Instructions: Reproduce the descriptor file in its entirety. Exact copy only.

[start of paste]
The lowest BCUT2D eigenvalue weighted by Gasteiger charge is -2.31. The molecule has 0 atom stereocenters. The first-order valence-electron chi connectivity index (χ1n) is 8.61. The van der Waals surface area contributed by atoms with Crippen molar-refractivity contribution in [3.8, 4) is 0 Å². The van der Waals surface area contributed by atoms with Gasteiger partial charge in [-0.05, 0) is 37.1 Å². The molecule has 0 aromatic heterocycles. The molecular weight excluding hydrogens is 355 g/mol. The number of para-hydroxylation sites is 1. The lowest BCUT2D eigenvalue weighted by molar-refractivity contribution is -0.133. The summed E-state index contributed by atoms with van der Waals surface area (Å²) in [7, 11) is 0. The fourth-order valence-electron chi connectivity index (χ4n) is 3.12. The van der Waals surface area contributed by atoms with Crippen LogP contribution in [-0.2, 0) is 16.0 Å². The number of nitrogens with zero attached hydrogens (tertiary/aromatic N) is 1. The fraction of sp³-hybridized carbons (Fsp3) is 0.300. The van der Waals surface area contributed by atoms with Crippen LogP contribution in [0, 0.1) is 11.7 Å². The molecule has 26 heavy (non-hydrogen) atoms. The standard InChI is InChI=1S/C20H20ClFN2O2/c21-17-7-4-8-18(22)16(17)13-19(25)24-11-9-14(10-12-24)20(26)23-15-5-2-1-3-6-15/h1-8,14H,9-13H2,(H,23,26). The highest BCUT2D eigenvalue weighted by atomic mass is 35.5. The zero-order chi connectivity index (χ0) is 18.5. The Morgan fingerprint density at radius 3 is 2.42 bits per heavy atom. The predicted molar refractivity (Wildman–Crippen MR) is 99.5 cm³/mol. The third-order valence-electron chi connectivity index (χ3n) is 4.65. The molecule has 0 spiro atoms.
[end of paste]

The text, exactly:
The lowest BCUT2D eigenvalue weighted by Gasteiger charge is -2.31. The molecule has 0 atom stereocenters. The first-order valence-electron chi connectivity index (χ1n) is 8.61. The van der Waals surface area contributed by atoms with Crippen molar-refractivity contribution in [3.8, 4) is 0 Å². The van der Waals surface area contributed by atoms with Gasteiger partial charge in [-0.05, 0) is 37.1 Å². The molecule has 0 aromatic heterocycles. The molecular weight excluding hydrogens is 355 g/mol. The number of para-hydroxylation sites is 1. The lowest BCUT2D eigenvalue weighted by molar-refractivity contribution is -0.133. The summed E-state index contributed by atoms with van der Waals surface area (Å²) in [7, 11) is 0. The fourth-order valence-electron chi connectivity index (χ4n) is 3.12. The van der Waals surface area contributed by atoms with Crippen LogP contribution in [-0.2, 0) is 16.0 Å². The number of nitrogens with zero attached hydrogens (tertiary/aromatic N) is 1. The fraction of sp³-hybridized carbons (Fsp3) is 0.300. The van der Waals surface area contributed by atoms with Crippen LogP contribution in [0, 0.1) is 11.7 Å². The molecule has 26 heavy (non-hydrogen) atoms. The standard InChI is InChI=1S/C20H20ClFN2O2/c21-17-7-4-8-18(22)16(17)13-19(25)24-11-9-14(10-12-24)20(26)23-15-5-2-1-3-6-15/h1-8,14H,9-13H2,(H,23,26). The highest BCUT2D eigenvalue weighted by atomic mass is 35.5. The zero-order chi connectivity index (χ0) is 18.5. The Morgan fingerprint density at radius 3 is 2.42 bits per heavy atom. The predicted molar refractivity (Wildman–Crippen MR) is 99.5 cm³/mol. The third-order valence-electron chi connectivity index (χ3n) is 4.65. The molecule has 0 spiro atoms.